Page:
Forced Evictions of Sharecroppers—1939

In an effort to help suffering farmers, Congress passed the Agricultural Adjustment Act in 1933 as part of the New Deal. The Act allocated funds for farmers to pay sharecroppers who lived on their land. However, some landowners replaced tenants with day wage laborers by using a loophole, and kept the government money owed to the sharecroppers for themselves. Sharecroppers were evicted from their homes – homes to which they had no rights as owners or renters.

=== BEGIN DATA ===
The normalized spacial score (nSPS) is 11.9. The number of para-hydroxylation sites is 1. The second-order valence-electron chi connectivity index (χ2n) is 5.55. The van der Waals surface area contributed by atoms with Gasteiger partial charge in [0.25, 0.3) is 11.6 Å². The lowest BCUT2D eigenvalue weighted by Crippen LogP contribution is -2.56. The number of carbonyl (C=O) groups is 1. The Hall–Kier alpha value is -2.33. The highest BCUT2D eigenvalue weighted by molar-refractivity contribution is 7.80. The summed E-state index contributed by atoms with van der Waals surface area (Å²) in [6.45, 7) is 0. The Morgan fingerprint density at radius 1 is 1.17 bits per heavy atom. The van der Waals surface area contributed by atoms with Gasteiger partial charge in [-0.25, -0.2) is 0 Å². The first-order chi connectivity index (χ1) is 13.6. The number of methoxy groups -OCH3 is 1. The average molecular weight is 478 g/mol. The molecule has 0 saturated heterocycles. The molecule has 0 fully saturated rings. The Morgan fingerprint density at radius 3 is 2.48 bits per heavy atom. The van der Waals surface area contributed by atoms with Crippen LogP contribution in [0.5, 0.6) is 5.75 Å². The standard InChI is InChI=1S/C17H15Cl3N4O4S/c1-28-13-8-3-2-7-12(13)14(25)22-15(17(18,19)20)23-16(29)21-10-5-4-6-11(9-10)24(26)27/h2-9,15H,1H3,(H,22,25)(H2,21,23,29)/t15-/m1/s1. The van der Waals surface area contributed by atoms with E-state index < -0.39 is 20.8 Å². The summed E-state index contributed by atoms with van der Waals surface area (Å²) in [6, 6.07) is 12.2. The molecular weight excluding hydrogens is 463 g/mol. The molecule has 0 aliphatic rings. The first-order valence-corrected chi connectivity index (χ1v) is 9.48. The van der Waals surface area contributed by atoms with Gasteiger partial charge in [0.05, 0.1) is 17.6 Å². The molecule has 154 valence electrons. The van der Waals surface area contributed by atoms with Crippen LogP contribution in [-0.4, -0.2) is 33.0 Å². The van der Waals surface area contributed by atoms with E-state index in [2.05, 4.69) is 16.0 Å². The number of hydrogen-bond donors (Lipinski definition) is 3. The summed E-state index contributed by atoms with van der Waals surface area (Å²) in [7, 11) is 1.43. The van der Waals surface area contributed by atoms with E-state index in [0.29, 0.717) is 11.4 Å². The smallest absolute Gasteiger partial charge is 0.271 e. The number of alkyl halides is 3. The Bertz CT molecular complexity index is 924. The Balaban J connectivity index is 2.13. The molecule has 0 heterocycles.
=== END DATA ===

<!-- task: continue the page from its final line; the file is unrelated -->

In one case in 1939, more than 1,500 men, women, and children piled their belongings along Missouri’s Highway 60 to protest the harmful effects of the policy. They set up ramshackle camps and slept in makeshift huts and jalopies. Images of these impoverished, desperate families — African American and white — shocked the nation and attracted the attention of the White House.

Evicted black and white demonstrators along Highway 60, Missouri, 1939, photographs by Arthur Rothstein
Courtesy of Library of Congress, Farm Security Administration Collection, LC-USF33-002927-M1 DLC; LC-USF33-002967-M4 DLC; LC-USZ62-130615 DLC, LC-USF33-002943-M3.